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Old 30 July 2018, 09:33   #21
Foebane
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Originally Posted by Hewitson View Post
Yeah ok, calling Amber a "graphics card" might be a bit of a stretch.

Honestly don't see how you can say AGA isn't shit though. Painfully slow, and pathetically low resolution screenmodes (unless you like flickering).
I remember using Workbench on my A1200 back in 1993, and being a bit disappointed by the amount of "bitplane flicker" as I moved the windows around, and yes, the graphics were slower with the maximum eight bitplanes in programs like Deluxe Paint and others. And yes, in Workbench, the interlace flicker was as ever, annoying, but in HAM and pictures, it increased the detail and the extra colours and shades reduced said flicker. Just don't use word processors in interlace... or even super hi-res, unless you have a monitor.

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Originally Posted by idrougge View Post
I agree that AGA was "shit" in some sense; the A1000 chipset was ahead of its time at introduction, while AGA was trailing behind even when it was first released.

CyberGraphX proved that chunky was perfectly usable in an Amiga environment, albeit not backwards compatible. It would have been up to Commodore to solve that.
I wonder if the Amiga spurred the IBM PC companies to develop VGA...? We can only dream. And yes, whilst the OCS was a massive boost to home computer graphics, AGA was only a spurt... BUT a logical update which was within the Commodore executives' measly budget for R&D. I think we can safely say that Mehdi Ali and all those at the top, at least on the American side, were only out for themselves and "sod this toy computer we have to deal with, we wanna be in IBM's pocket!"
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Old 30 July 2018, 18:02   #22
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Originally Posted by Hewitson View Post
If AGA was half as good as what the PC's had to offer back then, the Amiga would have been far more usable and may have even stood a chance.
People keep forgetting what PCs had to offer "back then" in '93-94 - it really wasn't much, going beyond AGA specs often required cards that costed about the same as an A1200 or more. AGA was at least quite flexible with resolutions, you can push it to quite high resolutions if you mostly work with text and don't care about colours. The largest problem was not AGA, but that VGA wasn't signal compatible.

A friend of mine had a wonderful CRT monitor (which name and model I no longer can remember), that allowed him to use full super hires laced to max overscan, flicker free and crystal sharp. He used monochrome screenmode, and it was a delight to use.
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Old 30 July 2018, 18:10   #23
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People keep forgetting what PCs had to offer "back then" in '93-94 - it really wasn't much, going beyond AGA specs often required cards that costed about the same as an A1200 or more. AGA was at least quite flexible with resolutions, you can push it to quite high resolutions if you mostly work with text and don't care about colours. The largest problem was not AGA, but that VGA wasn't signal compatible.

A friend of mine had a wonderful CRT monitor (which name and model I no longer can remember), that allowed him to use full super hires laced to max overscan, flicker free and crystal sharp. He used monochrome screenmode, and it was a delight to use.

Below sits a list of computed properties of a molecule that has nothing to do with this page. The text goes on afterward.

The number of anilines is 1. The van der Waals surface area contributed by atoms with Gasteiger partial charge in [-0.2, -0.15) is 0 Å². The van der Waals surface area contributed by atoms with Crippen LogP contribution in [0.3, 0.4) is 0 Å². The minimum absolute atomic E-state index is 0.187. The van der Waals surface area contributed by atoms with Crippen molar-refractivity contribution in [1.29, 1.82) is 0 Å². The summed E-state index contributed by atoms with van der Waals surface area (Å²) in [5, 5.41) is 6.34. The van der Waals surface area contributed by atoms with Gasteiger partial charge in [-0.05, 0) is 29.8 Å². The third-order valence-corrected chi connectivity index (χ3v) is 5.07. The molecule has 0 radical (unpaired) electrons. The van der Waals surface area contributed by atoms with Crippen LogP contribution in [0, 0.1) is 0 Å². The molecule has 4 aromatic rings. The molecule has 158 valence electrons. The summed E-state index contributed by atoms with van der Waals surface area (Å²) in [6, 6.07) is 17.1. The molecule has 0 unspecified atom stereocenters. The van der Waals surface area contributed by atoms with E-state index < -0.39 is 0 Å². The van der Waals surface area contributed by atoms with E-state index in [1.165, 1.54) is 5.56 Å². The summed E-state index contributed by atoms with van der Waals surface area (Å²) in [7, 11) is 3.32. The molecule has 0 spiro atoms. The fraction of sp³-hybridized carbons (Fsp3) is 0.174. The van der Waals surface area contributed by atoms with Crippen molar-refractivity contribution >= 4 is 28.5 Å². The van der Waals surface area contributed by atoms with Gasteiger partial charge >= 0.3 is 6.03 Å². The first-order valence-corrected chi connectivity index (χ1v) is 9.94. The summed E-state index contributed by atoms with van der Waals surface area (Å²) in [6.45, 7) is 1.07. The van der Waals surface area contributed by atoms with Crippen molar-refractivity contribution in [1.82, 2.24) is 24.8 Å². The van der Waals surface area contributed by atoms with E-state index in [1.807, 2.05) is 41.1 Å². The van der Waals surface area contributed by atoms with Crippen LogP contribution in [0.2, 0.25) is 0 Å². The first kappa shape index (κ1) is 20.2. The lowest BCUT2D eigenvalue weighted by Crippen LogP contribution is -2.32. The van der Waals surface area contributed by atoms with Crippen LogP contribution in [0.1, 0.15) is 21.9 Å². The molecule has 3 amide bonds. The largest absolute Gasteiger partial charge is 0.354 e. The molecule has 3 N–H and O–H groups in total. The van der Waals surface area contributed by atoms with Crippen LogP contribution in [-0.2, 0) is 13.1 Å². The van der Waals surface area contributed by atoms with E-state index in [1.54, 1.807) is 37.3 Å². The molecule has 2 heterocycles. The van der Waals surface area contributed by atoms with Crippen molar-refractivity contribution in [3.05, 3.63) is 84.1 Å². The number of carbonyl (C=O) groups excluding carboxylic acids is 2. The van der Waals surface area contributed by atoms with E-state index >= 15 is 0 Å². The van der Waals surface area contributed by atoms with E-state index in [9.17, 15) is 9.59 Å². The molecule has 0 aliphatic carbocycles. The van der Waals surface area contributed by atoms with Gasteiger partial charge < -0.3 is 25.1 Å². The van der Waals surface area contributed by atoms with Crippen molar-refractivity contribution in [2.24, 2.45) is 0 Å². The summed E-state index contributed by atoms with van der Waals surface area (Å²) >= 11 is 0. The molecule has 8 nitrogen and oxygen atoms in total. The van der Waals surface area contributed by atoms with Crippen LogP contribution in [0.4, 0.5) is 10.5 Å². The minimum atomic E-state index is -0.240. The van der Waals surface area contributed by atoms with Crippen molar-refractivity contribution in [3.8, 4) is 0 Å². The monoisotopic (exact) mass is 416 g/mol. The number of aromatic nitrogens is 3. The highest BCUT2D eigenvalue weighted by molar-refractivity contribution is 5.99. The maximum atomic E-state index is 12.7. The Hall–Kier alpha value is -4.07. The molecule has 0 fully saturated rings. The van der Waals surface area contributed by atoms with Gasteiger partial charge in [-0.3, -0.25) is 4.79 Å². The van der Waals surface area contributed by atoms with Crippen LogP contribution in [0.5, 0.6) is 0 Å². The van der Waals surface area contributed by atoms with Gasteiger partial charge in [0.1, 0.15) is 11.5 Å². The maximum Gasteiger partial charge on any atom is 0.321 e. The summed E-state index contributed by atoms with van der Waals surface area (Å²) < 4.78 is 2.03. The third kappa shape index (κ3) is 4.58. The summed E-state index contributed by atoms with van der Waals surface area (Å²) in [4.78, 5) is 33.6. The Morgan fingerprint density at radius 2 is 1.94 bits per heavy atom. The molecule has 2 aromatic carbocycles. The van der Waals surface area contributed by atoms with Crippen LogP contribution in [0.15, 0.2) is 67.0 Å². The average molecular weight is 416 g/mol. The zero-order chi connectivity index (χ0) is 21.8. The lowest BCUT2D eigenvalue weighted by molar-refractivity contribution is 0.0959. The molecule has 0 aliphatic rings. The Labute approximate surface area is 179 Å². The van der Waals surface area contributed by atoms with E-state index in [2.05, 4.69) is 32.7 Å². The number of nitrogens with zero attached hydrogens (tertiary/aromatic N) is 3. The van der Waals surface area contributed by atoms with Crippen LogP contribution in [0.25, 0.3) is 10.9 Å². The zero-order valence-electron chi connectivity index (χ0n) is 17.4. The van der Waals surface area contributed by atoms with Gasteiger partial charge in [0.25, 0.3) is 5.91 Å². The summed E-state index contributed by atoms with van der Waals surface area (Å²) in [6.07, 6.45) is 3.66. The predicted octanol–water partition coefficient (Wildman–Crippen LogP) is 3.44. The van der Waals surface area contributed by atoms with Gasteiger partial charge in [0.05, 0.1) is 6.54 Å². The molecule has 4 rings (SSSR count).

Yeah, you see that a lot in retro discussions. Not just with PC's but also consoles. I've heard people complain that the Amiga must have sucked because it didn't have any good ports of NEO GEO games. Or how it was less powerful than a Mega Drive or SNES (and generally speaking, for games it was - the Mega Drive can throw 80 sprites @32x32 on screen each frame, the Amiga is never going to duplicate that. The SNES has even more powerful sprite hardware.).

All these things are true. And pointless at the same time, because all of those consoles came out years after the Amiga did. Of course they where going to be better at games - they had technology in them (such as VRAM) which literally didn't exist when the Amiga was designed.

It always struck me as odd anyway. After all, if you where willing to spend a fortune, you could have had a 24 bit graphics card for your PC back in 1985. Sure, it was useless for anything other than stills and cost more than most expensive cars did. But you could
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Old 30 July 2018, 20:59   #24
Foebane
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Originally Posted by kolla View Post
AGA was at least quite flexible with resolutions, you can push it to quite high resolutions if you mostly work with text and don't care about colours.
AGA was not slow on high-end systems like 68040/060 systems, judging by what I've seen on emulation. A lot of AGA demos on such systems are really impressive. In any case, yes, the flexibility of resolutions and colour depths on AGA put OCS/ECS to shame, but that was down to the extra bandwidth and advances in technology. I sometimes wonder what a HAM-8 interlaced image in super hi-res would look like.

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All these things are true. And pointless at the same time, because all of those consoles came out years after the Amiga did. Of course they where going to be better at games - they had technology in them (such as VRAM) which literally didn't exist when the Amiga was designed.
Exactly, whenever technology like this is mentioned in comparison with other technology, the years of launch OF the techs in question should be taken into account, relative to each other. Technology marches on, and of course newer technology will always be better. At least normally.
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Old 31 July 2018, 02:14   #25
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But the whole point is that AGA, at the time of its release, was behind even older graphics systems such as (S)VGA, the SNES and even the Megadrive.
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Old 31 July 2018, 06:02   #26
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Originally Posted by idrougge View Post
But the whole point is that AGA, at the time of its release, was behind even older graphics systems such as (S)VGA, the SNES and even the Megadrive.
In terms of colours on-screen, AGA easily equals VGA and certainly surpasses those consoles.
In terms of resolution, AGA surpasses the consoles.
VGA's only strengths are a chunky mode, but then Amiga was designed differently, for 80s platform games.